Top 10 Benefits of Quality Civic Education
- Strengthens the basic understanding of our structures of government, along with related processes of legislation and policy making.
- Enhances “21st century competencies” that are valued by colleges, universities and employers.
- Closes the civic achievement gap across race, ethnicity, income and parental educational attainment.
- Lowers high school dropout rates.
- Creates a positive school climate that supports students feeling socially, emotionally and physically safe.
- Builds news literacy skills necessary for gathering information to make reasoned decisions on critical issues affecting our country.
- Increases volunteerism and work on community issues.
- Enhances democratic accountability of elected officials.
- Improves government transparency.
- Increases voting and discussions of politics in the home.
Justice Sandra Day O’Connor
The Civic Empowerment Gap
Meira Levinson, in her widely acclaimed 2012 book Leave no Citizen Behind, outlines a “…profound civic empowerment gap…between ethnographical minority, naturalized, and especially poor citizens, on one hand, and white, native-born, and especially middle-class and wealthy citizens on the other.” This gap is caused or exacerbated, at least in part, by our system of education. There is “…incontrovertible evidence that poor and non-white students are receiving demonstrably less and worse civic education than middle-class and wealthy white students.”
The civic mission of schools is not a new concept. Our nation’s public schools were founded to develop citizens with knowledge, and the rights and responsibilities of self-government. Yet formal civic education has almost vanished from the curriculum in most schools.
Generational Civic Education
We must provide our youngest generation with the understanding of our constitutional system, and an appreciation for the achievements of, and opportunities provided by, self-government. Failure to do so will imperil the future of our democracy.
Fast Facts on Civic Education
America’s Civic Learning crisis: Preparation for informed and engaged citizenship is the co-equal goal of education: A Fact Sheet.
- Recognizing that individuals do not automatically become responsible participating citizens but must be educated for citizenship, the founders of our universal system of free public education made education for citizenship a core part of the mission of public education, equal to workplace preparation. This determination to educate young Americans about their rights and responsibilities as citizens is known as the civic mission of schools.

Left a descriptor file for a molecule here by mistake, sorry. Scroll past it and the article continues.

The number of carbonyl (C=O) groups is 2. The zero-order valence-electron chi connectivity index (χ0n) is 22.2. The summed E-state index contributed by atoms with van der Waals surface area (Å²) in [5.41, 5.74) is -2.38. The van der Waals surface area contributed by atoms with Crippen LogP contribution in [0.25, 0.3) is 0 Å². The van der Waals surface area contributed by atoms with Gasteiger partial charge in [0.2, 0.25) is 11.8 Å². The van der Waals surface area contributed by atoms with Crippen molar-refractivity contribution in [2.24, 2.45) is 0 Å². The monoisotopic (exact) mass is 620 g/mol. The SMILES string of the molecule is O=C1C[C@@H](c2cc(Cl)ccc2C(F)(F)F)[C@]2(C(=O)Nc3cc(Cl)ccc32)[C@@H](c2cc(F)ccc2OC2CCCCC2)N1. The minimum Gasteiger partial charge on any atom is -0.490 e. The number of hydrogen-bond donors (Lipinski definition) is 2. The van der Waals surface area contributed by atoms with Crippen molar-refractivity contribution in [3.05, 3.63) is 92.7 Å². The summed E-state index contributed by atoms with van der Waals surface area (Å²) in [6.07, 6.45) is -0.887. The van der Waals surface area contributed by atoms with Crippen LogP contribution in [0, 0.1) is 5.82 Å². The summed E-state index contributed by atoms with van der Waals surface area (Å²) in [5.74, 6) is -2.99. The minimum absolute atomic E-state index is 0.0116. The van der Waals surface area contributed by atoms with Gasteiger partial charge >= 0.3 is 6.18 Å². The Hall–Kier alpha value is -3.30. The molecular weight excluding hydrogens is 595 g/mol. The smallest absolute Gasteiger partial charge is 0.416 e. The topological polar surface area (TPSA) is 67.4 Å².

- Each state’s constitution or public education establishment statutes and codes acknowledge the civic mission of schools.
- Americans profess that the civic mission of schools is an essential—if not the essential—purpose of education. Over the course of 33 years of Phi Delta Kappa/Gallup polling on American attitudes on education, Americans have overwhelmingly concurred with the statement that “educating young people for responsible citizenship” should be the primary goal of our schools. Their conviction that the school’s central mission is educating young people for citizenship has not wavered over time, and it is consistent whether or not respondents have children in school and whether or not their children are in public or private school. (Annual Gallup/Phi Delta Kappa Poll of the Public’s Attitudes Toward the Public Schools)
- In a 2004 poll 91% of adults responded that they were more likely to support policymakers who support strengthening civic education in the schools. (“Citizenship: A Challenge for All Generations,” available at www.ncsl.org, ‘Trust for Representative Democracy’)
- Civic education helps form the attitudes of students in ways employers report seeking in their employees. Students who experience high quality civic learning are more tolerant of others, more willing to listen to differing points of view and take greater responsibility for their actions and to improve their communities. (Study conducted by Dr. Judith Torney-Purta for the Campaign for the Civic Mission of Schools released October 2009)
Center for Information Research on Civic Learning and Engagement: All Together Now: Collaboration and Innovation for Youth Civic Engagement. The Report of the Commission on Youth Voting and Civic Knowledge. 2013.
Kahne, Joseph, and Middaugh, Ellen: Democracy for Some: the Civic Opportunity Gap in High School. CIRCLE Working Paper 59. 2008.
Kawashima-Ginsberg, Kei: Do Discussion, Debate, and Simulations Boost NAEP Civics Performance? CIRCLE Fact Sheet. 2013.
Levinson, Meira: No Citizen Left Behind. Cambridge, MA: Harvard U. Press, 2012. Download the PDF
Sporte, Sue E., and Kahne, Joseph: Educating for Democracy: Lessons from Chicago. Chicago, IL: Consortium on Chicago School Research. 2007.